Thursday, September 12, 2013
Poets Elizabeth Barrett and Robert Browning eloped - 1846
On September 12, 1846, Elizabeth Barrett eloped with Robert Browning. By this time, Barrett was already a respected poet who had published literary criticism and Greek translations in addition to poetry. Her first volume of poetry, The Seraphim and Other Poems, appeared in 1838, followed by Poems by Elizabeth Barrett Barrett (1844). Born in 1806 near Durham, England, at her father's mansion, she enjoyed wealth and position, but suffered from numerous health problems and tended to be reclusive in her youth. She became even more withdrawn after the death of her beloved brother in 1840. However, her poetry was well received.Meanwhile, Robert Browning, the son of a bank clerk, who had studied at the University of London was harshly criticized for his poetry. While trying his hand at drama, he discovered the dramatic monologue, which he adapted to his own poetry in Dramatic Lyrics (1842). While most critics rejected the work, Elizabeth Barrett defended it. Browning wrote to thank her for her praise and asked to meet her. She hesitated at first but finally relented, and the couple quickly fell in love. Barrett's father disliked Browning, whom he viewed as an unreliable fortune hunter, so most of their courtship was conducted in secret. On September 12, 1846, while her family was away, Barrett snuck out of the family home and met Browning at St. Marylebone Parish Church, where they were married. She returned home for a week, keeping the marriage a secret, then fled with Browning to Italy. She never saw her father again. The Browning’s lived happily in Italy for 15 years. Elizabeth Barrett Browning's weak health improved dramatically, and the couple had a son in 1849. She published her best-known work, Sonnets from the Portuguese, in 1850. The sonnets chronicled the couple's courtship and marriage. In 1857, her blank-verse novel Aurora Leigh became a bestseller, despite being rejected by critics. During her lifetime, Elizabeth Barrett Browning's reputation as a poet overshadowed that of her spouse, who was sometimes referred to as "Mrs. Browning's husband," but his work later gained recognition by critics. Elizabeth died in her husband's arms in 1861. He returned to England with their son, where he became an avid socialite. In 1868, he published The Ring and the Book, a 12-volume poem about a real 17th-century murder trial in Rome. Browning died in 1889.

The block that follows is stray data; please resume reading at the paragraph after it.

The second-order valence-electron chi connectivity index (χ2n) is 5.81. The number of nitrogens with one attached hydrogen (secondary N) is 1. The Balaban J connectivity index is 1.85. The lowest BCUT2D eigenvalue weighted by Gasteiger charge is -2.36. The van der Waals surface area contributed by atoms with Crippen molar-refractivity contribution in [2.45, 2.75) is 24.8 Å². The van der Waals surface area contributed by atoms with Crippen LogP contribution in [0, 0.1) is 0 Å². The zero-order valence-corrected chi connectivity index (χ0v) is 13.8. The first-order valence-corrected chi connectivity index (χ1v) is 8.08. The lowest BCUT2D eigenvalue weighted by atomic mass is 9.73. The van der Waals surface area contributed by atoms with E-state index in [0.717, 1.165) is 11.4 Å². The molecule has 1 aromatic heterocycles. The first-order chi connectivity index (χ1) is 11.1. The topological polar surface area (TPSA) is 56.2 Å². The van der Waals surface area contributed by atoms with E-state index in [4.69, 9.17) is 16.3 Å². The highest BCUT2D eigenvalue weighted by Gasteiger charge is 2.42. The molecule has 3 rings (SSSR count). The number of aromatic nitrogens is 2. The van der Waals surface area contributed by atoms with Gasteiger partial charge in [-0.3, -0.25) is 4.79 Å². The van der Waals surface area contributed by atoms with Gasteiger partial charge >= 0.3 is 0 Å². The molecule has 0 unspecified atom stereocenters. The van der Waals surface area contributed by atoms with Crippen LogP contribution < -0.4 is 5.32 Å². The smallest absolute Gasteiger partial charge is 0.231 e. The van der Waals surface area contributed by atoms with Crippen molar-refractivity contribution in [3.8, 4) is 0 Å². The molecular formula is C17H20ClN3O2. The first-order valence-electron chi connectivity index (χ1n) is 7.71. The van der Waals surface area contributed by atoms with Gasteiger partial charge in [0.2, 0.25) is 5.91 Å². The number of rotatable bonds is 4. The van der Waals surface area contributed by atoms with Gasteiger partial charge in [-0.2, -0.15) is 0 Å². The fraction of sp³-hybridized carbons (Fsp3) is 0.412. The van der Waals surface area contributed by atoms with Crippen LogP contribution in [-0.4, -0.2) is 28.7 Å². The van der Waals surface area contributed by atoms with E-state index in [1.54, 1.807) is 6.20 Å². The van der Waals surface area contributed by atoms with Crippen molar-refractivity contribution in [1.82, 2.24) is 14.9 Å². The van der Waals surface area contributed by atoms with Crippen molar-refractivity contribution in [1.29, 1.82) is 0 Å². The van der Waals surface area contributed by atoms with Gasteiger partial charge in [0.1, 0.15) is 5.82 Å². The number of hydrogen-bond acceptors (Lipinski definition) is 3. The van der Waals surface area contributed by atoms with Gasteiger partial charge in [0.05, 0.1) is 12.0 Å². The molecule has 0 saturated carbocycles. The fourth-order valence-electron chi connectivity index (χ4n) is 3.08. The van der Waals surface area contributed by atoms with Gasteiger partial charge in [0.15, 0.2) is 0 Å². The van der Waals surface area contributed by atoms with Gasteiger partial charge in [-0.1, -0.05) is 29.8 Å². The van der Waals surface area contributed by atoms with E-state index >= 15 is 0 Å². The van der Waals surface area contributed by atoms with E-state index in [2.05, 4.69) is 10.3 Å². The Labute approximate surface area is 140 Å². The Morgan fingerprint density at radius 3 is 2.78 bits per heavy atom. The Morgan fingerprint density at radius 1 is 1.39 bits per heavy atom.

Michael Thomas Barry is the author of Literary Legends of the British Isles. The book can be purchased from Amazon through the following links:
Amazon - http://www.amazon.com/Literary-Legends-British-Isles-Writers/dp/0764344382/ref=sr_1_3?ie=UTF8&qid=1378996899&sr=8-3&keywords=michael+thomas+barry